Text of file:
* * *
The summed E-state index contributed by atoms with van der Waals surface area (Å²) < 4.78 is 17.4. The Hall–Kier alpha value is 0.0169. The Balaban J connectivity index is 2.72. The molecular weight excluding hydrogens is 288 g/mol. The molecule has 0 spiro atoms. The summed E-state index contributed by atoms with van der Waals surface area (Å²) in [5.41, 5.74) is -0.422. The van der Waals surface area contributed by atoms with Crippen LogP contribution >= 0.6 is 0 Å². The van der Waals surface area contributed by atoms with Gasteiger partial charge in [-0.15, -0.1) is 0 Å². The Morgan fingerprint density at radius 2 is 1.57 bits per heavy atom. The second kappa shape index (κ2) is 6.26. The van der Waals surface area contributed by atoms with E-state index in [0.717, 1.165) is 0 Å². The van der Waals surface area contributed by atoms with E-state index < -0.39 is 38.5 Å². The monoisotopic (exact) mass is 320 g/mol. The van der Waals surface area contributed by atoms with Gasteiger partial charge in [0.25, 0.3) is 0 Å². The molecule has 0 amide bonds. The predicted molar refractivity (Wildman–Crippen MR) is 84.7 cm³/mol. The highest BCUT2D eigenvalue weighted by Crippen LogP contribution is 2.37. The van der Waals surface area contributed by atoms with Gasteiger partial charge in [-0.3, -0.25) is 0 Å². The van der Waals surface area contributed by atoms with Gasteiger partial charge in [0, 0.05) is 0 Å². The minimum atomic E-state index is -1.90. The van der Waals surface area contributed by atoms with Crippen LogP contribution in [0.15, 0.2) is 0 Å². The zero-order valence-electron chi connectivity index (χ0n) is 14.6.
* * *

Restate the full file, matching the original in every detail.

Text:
The summed E-state index contributed by atoms with van der Waals surface area (Å²) < 4.78 is 17.4. The Hall–Kier alpha value is 0.0169. The Balaban J connectivity index is 2.72. The molecular weight excluding hydrogens is 288 g/mol. The molecule has 0 spiro atoms. The summed E-state index contributed by atoms with van der Waals surface area (Å²) in [5.41, 5.74) is -0.422. The van der Waals surface area contributed by atoms with Crippen LogP contribution >= 0.6 is 0 Å². The van der Waals surface area contributed by atoms with Gasteiger partial charge in [-0.15, -0.1) is 0 Å². The Morgan fingerprint density at radius 2 is 1.57 bits per heavy atom. The second kappa shape index (κ2) is 6.26. The van der Waals surface area contributed by atoms with E-state index in [0.717, 1.165) is 0 Å². The van der Waals surface area contributed by atoms with E-state index < -0.39 is 38.5 Å². The monoisotopic (exact) mass is 320 g/mol. The van der Waals surface area contributed by atoms with Gasteiger partial charge in [0.25, 0.3) is 0 Å². The molecule has 0 amide bonds. The predicted molar refractivity (Wildman–Crippen MR) is 84.7 cm³/mol. The highest BCUT2D eigenvalue weighted by Crippen LogP contribution is 2.37. The van der Waals surface area contributed by atoms with Gasteiger partial charge in [-0.3, -0.25) is 0 Å². The van der Waals surface area contributed by atoms with Gasteiger partial charge in [0, 0.05) is 0 Å². The minimum atomic E-state index is -1.90. The van der Waals surface area contributed by atoms with Crippen LogP contribution in [0.15, 0.2) is 0 Å². The zero-order valence-electron chi connectivity index (χ0n) is 14.6.